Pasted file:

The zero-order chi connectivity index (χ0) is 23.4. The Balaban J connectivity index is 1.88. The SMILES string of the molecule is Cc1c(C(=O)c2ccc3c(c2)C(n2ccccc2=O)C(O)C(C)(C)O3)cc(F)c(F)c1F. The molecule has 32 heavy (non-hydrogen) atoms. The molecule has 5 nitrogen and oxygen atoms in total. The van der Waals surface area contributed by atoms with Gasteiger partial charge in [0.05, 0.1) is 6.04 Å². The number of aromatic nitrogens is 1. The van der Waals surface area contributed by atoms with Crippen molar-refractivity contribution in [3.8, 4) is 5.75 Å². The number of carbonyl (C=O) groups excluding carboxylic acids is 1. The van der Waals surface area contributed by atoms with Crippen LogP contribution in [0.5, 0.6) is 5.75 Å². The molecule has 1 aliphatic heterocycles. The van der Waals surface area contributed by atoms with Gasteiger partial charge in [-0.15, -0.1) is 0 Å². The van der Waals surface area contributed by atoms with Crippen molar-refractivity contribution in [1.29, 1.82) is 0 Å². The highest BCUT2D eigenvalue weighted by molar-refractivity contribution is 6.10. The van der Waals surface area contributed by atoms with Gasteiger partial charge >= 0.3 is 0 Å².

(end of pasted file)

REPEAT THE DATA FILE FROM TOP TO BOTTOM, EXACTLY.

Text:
The zero-order chi connectivity index (χ0) is 23.4. The Balaban J connectivity index is 1.88. The SMILES string of the molecule is Cc1c(C(=O)c2ccc3c(c2)C(n2ccccc2=O)C(O)C(C)(C)O3)cc(F)c(F)c1F. The molecule has 32 heavy (non-hydrogen) atoms. The molecule has 5 nitrogen and oxygen atoms in total. The van der Waals surface area contributed by atoms with Gasteiger partial charge in [0.05, 0.1) is 6.04 Å². The number of aromatic nitrogens is 1. The van der Waals surface area contributed by atoms with Crippen molar-refractivity contribution in [3.8, 4) is 5.75 Å². The number of carbonyl (C=O) groups excluding carboxylic acids is 1. The van der Waals surface area contributed by atoms with Crippen LogP contribution in [0.5, 0.6) is 5.75 Å². The molecule has 1 aliphatic heterocycles. The van der Waals surface area contributed by atoms with Gasteiger partial charge in [-0.15, -0.1) is 0 Å². The van der Waals surface area contributed by atoms with Crippen molar-refractivity contribution in [1.29, 1.82) is 0 Å². The highest BCUT2D eigenvalue weighted by molar-refractivity contribution is 6.10. The van der Waals surface area contributed by atoms with Gasteiger partial charge >= 0.3 is 0 Å².